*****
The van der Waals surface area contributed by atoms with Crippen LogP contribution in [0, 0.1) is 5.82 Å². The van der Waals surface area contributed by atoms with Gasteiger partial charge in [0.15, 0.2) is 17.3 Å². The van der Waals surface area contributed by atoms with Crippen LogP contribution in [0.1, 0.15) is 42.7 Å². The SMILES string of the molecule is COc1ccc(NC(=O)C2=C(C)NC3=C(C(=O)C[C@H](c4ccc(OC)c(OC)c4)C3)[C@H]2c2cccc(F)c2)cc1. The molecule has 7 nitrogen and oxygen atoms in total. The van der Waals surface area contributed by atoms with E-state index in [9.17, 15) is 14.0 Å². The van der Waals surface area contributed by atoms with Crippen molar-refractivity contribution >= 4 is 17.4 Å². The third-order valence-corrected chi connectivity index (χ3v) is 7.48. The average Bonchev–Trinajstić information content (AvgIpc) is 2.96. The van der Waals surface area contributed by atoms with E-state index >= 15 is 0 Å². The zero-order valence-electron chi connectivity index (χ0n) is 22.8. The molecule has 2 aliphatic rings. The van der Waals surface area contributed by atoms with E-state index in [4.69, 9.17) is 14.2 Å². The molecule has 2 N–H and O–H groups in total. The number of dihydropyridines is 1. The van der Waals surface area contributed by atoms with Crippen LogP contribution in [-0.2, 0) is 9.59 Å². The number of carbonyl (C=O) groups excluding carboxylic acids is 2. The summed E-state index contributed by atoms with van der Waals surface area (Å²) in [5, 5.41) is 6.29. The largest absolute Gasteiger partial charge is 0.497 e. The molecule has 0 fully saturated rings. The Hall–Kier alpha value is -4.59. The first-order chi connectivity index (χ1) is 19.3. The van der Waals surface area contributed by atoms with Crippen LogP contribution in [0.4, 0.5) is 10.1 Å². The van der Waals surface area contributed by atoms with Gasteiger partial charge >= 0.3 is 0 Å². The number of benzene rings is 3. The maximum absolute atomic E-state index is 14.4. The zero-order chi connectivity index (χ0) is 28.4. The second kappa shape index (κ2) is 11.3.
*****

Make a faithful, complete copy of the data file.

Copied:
The van der Waals surface area contributed by atoms with Crippen LogP contribution in [0, 0.1) is 5.82 Å². The van der Waals surface area contributed by atoms with Gasteiger partial charge in [0.15, 0.2) is 17.3 Å². The van der Waals surface area contributed by atoms with Crippen LogP contribution in [0.1, 0.15) is 42.7 Å². The SMILES string of the molecule is COc1ccc(NC(=O)C2=C(C)NC3=C(C(=O)C[C@H](c4ccc(OC)c(OC)c4)C3)[C@H]2c2cccc(F)c2)cc1. The molecule has 7 nitrogen and oxygen atoms in total. The van der Waals surface area contributed by atoms with E-state index in [9.17, 15) is 14.0 Å². The van der Waals surface area contributed by atoms with Crippen molar-refractivity contribution >= 4 is 17.4 Å². The third-order valence-corrected chi connectivity index (χ3v) is 7.48. The average Bonchev–Trinajstić information content (AvgIpc) is 2.96. The van der Waals surface area contributed by atoms with E-state index >= 15 is 0 Å². The zero-order valence-electron chi connectivity index (χ0n) is 22.8. The molecule has 2 aliphatic rings. The van der Waals surface area contributed by atoms with E-state index in [4.69, 9.17) is 14.2 Å². The molecule has 2 N–H and O–H groups in total. The number of dihydropyridines is 1. The van der Waals surface area contributed by atoms with Crippen LogP contribution in [-0.2, 0) is 9.59 Å². The number of carbonyl (C=O) groups excluding carboxylic acids is 2. The summed E-state index contributed by atoms with van der Waals surface area (Å²) in [5, 5.41) is 6.29. The largest absolute Gasteiger partial charge is 0.497 e. The molecule has 0 fully saturated rings. The Hall–Kier alpha value is -4.59. The first-order chi connectivity index (χ1) is 19.3. The van der Waals surface area contributed by atoms with Crippen LogP contribution in [0.4, 0.5) is 10.1 Å². The van der Waals surface area contributed by atoms with Gasteiger partial charge >= 0.3 is 0 Å². The number of benzene rings is 3. The maximum absolute atomic E-state index is 14.4. The zero-order chi connectivity index (χ0) is 28.4. The second kappa shape index (κ2) is 11.3.